The guys discuss the seminal Aviation cocktail, made with London dry gin, fresh lemon juice, Luxardo maraschino liqueur, creme de violet (possibly), a cherry to garnish. Your tools will include a shaker, a Hawthorne strainer, a fine strainer if you like, and all of this goes in a beautiful classic cocktail coupe. Ben talks about the fun process of making a new cocktail menu. Kim discusses the upcoming whiskey dinner at Providence Restaurant with the renown Michter’s whiskey, featuring Michter’s 20 year bourbon. And . . . the guys got engaged. Not to each other, but to their longtime girlfriends, wonderful gals. Lucky guys, lucky girls, things are happening, we are flying. Which brings us back to the Aviation! Often a gateway cocktail into craft cocktail making, a touchstone of sorts, because it’s well branded, it has a great name, it is timeless. Goes beyond the fundamentals of classic sour cocktails, this is essentially a gin sour with the funky Marascino liqueur that makes the Aviation so unique. Created by Hugo Enslin, head bartender at the Hotel Wallach in New York City, in the early twentieth century, first published in Enslin’s “Recipes for Mixed Drinks.” The recipe consisted of 1.5 ounces of gin, 3 quarters ounce of lemon juice, two dashes of maraschino liqueur and two dashes of creme de violet, giving it a pale, purple color. Harry Craddock, writer of the influential Savoy cocktail book, but omitting the creme violet. Meehan’s, Death & Co., suggest using almost no creme de violet, because it can have a soapy quality. Both the guys use the creme de violet ands that the name of the cocktail, the Aviation, is in reference to the color resembling the sky. Enjoy your own as the guys discuss the differences between their personal recipes and the Aviation has impacted their careers in the spirits industry. All that and more on Equal Parts: A Bartending Podcast about Cocktails.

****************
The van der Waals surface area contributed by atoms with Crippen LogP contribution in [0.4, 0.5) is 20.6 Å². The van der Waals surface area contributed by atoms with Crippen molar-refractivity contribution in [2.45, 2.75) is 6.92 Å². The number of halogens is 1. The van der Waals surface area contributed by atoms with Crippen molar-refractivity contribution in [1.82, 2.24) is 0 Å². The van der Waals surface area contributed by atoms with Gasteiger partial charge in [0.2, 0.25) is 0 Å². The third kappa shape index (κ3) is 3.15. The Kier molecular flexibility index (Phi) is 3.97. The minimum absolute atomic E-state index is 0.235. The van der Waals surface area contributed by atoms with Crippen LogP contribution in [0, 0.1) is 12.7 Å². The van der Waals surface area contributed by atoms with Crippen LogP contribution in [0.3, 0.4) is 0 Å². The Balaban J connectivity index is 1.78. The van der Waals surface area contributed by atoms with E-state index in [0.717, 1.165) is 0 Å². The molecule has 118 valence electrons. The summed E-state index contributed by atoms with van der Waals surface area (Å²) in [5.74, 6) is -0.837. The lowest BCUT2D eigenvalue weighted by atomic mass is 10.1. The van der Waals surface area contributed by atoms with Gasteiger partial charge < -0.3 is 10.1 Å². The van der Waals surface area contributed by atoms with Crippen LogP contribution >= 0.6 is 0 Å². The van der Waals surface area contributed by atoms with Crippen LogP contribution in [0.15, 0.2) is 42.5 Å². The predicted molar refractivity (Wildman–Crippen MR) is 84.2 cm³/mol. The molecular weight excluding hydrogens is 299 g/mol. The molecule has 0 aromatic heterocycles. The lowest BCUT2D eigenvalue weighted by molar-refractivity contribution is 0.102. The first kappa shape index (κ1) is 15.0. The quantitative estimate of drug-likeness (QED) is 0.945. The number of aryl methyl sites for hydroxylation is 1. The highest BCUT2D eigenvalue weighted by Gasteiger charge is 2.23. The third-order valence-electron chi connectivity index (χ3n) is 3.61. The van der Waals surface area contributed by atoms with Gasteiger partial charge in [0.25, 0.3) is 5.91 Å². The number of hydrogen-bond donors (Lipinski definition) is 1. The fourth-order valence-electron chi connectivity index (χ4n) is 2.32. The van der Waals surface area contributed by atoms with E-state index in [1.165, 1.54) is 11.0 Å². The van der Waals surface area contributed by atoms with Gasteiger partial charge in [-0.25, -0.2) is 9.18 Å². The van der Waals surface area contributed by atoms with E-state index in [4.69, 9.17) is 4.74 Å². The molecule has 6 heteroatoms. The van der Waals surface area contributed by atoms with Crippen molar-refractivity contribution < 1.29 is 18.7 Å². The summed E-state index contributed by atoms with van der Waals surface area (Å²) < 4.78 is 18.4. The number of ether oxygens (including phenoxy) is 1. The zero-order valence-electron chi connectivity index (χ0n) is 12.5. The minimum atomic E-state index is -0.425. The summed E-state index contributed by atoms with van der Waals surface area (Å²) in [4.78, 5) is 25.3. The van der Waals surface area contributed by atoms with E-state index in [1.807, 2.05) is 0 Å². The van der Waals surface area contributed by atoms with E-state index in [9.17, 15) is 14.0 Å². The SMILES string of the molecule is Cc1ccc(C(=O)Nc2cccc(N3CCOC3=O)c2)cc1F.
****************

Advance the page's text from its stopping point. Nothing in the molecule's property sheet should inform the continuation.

The guys discuss the Rusty Nail, one of the lost cocktails. This is a scotch cocktail, blended, not single malt, one of the few scotch cocktails. And . . . Drambuie, a scotch liqueur, like Cointreau, sweetened with honey and other herbs and spices, but their recipe is a secret! And beyond those ingredients, two ingredients, you will need ice. You could build it in the glass or use a mixing glass and a mixing spoon. Not much of a background for this old, old cocktail with one of the best cocktail names around. Lore goes that Humphrey Bogart ordered a Rusty Nail, but we think the cocktail originated prior to World War II. It is a tasty drink, but seems to have fallen out of vogue. Maybe it’s the name. Who wants to drink a rusty nail? We do! Follow along as the Ben and Kim travel through the wonderful world of the Rusty Nail!
The guys talk about the Gold Rush, made of bourbon, lemon juice and honey syrup, or “Runny Honey,” honey mixed with hot water to loosen that amazing sweetener right up! It’s a necessary step, otherwise your honey hides in the jigger. Try a 2:1 ratio water to honey and see if you like the consistency of it. Ben talks over his first Gold Rush after a lifetime of being a vodka soda drinker. He credits it as a gateway into the fantastic world of cocktails. It’s a simple drink and isn’t simple always exceptional! It’s creation is relatively new, invented at the legendary Milk and Honey bar on the lower east side of Manhattan in 2001 by a gentleman named T.J. Siegel. Milk and Honey was responsible for the revival of craft cocktails in this century, the drinks coming out that bar were extraordinary. Sasha Petraske, rest in peace, a titan of the bartending world, was the visionary behind Milk and Honey. Kim talks about his mentor reflecting on the impact of phenomenon Sasha Petraske on the world of craft cocktails and learned from the man himself, so the legend grew and the reality matched it. His wife Georgette Moger-Petraske, wrote a cocktail book, “Regarding Cocktails,” to honor her late husband. And before Sasha it was Dale DeGroff and the Rainbow Room, blazing the trail for cocktails. Honey, lemon, bourbon, please! A modern timeless cocktail.